As the 1940s began, the hot rod and custom car fad continued to trickle down to car enthusiasts throughout the Los Angeles area. Now it involved older used cars that were transformed into "mystery cars" through sometimes minor, sometimes major body modifications. But it remained a relatively small and localized fad before many of the participants in this trend were called into service in WWII.
Southern California wasn't the only place you could get custom car work done. As early as the late 1930s, Harry Westergard was customizing '36 Ford cabriolets and coupes out of his home garage in the Northern California city of Sacramento. Westergard chopped tops, incorporated grilles from more expensive cars like Packards and LaSalles, formed custom hoods, and lowered suspensions. He also shaved door handles, then added Buick solenoids to open the doors.
Westergard would forever perpetuate the art of customizing through his influence on locals Dick Bertolucci and especially George and Sam Barris -- all of whom started performing custom bodywork in the 1940s. George Barris worked for Westergard for a while, but then moved to SoCal and opened his own shop in '44. Sam Barris joined his brother in '46, and together they built what would become the most famous custom shop of all time. Meanwhile, Bertolucci started out of his father's garage in '48.
While the Barris brothers had both NorCal and SoCal ties, Los Angeles had other customizers of its own. Jimmy Summers had been doing pioneering custom car work on more pedestrian production cars out of his Melrose Avenue shop since the 1930s, as had Roy Hagy from his Hagy's Streamline Shop on Vermont.
Also on Vermont was none other than the Carson Top Shop, which created the iconic padded Carson top in 1935. Link Paola was doing typical custom car work just east of Los Angeles in the Montrose/Glendale area, as were the Bistagne Brothers.
By the end of the decade, Gil and Al Ayala were doing custom body work and paint from their East Los Angeles shop on Olympic Boulevard, and Bill Gaylord was customizing bodies and upholstery from his Lynwood shop. Even racing legend Frank Kurtis did custom work in L.A. between his racing activities.
Though any car was fodder for the customizer's torch, the popular choices were Fords and Mercurys from 1935 through the current models. Typical modifications involved trim removal; lowering the body by cutting or heating the springs; adding glass-pack mufflers to get that "burble" sound; frenching headlights; rounding the corners of the doors, hood, and trunk; chopping the top; and sectioning the body.
Custom cars were usually finished with white tuck and roll interiors, deep dark lacquer paint jobs, and a choice of wheelcovers that included aftermarket "spinners" or production-car items like Cadillac "sombreros."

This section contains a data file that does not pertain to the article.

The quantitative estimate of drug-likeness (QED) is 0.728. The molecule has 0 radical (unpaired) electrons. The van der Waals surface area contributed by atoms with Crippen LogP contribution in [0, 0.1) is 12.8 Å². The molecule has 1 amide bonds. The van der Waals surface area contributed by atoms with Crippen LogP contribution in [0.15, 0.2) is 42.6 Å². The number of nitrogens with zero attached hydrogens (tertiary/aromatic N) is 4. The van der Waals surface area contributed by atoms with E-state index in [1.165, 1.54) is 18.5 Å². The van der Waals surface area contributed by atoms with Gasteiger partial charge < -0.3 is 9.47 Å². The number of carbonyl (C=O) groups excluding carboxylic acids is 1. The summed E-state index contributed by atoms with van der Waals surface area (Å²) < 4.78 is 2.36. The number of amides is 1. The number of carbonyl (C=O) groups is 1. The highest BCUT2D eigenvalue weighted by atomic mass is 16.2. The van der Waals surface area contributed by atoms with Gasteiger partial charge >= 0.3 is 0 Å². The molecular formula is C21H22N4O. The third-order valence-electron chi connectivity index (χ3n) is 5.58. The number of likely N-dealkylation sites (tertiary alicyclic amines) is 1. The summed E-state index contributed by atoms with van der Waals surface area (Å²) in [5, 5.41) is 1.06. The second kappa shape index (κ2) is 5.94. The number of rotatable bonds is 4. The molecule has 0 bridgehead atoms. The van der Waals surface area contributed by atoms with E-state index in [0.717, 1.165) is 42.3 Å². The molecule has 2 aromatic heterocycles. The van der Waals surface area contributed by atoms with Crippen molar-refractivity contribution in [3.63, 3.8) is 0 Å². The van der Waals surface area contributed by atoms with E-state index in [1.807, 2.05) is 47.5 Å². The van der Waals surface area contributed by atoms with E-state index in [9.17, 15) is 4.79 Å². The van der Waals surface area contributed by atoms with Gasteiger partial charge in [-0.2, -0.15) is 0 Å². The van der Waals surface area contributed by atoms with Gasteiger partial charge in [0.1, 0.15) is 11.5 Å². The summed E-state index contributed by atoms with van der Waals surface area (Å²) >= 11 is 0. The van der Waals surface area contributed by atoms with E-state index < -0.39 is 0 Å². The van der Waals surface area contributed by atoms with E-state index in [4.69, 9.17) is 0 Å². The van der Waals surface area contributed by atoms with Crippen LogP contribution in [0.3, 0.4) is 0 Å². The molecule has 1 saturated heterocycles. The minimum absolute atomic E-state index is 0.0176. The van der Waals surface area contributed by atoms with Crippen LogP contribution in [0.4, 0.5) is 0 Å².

Custom cars from this era, ranging to about 1955, are considered to be the really classic examples of the genre. As customizing grew in popularity in the mid '50s, the cars started to receive baroque modifications with the introduction of dual and/or canted headlights, complicated trim, and scoops and vents anywhere from the quarter panels to the hood.
Customizing of the late 1940s and early '50s was about integrating the separate fenders and tops into the body, eliminating the little trim pieces like badges and head- and taillight surrounds, and giving a car a simple, singular look as opposed to the stock appearance that could look like a bunch of different components bolted together.
Two things happened to spread the gospel of hot rods and custom cars during World War II. First, many servicemen were filtered through California on their journey to the Pacific. There, they witnessed firsthand America's car-culture capital, with its unique customs and stripped down hot rods ripping through the streets. It must have left quite an impression on many.
Second, many GIs from Southern California spread information and pictures of hot cars to any soldier with time to spare. The racing and cruising activities must have seemed cool and exciting to any young soldier. Simple exposure must have been enough to spark the interest of young soldiers.
So once the seed was planted, it had to be nurtured, and for that we can thank Robert "Pete" Petersen and Hot Rod magazine, which came on to the scene in 1948.
After the war, the economy boomed. Young veterans had a bulletproof attitude after facing the horrors of combat, and they now found themselves with excesses of time and money, along with mechanical skills learned in the service. The postwar energy helped hot rodding and customizing grow more than it ever had in Southern California, and Hot Rod spread the word nationwide.
Hot Rod picked up where Throttle left off, the latter never returning after its one-year run in 1941. The fledgling magazine touched on all aspects of the car-enthusiast arena, covering hot rods, custom cars, drag racing, and even circle-track racing.
Hot Rod also informed readers about the latest speed equipment, and taught them how to perform engine and body modifications. Hot Rod was in a good position to promote safety, and to help organize early drag racing and car shows, all of which helped promote and organize hot rodding itself. Speed-parts manufacturers and custom and performance shops had a place to advertise. It was a win-win situation for all involved.
As the end of the 1940s approached, hot rods and custom cars were poised to become not just a trend but a lifestyle. Postwar adolescents were discovering the freedom and social significance of driving a unique automobile on the streets of Downtown, USA.
As we will see in the next section, many of the styles and innovations born in the '40s and refined in the '50s would forever change the way automotive enthusiasts spend their free time and present themselves to the outside world.
To learn more about custom cars and hot rods, see: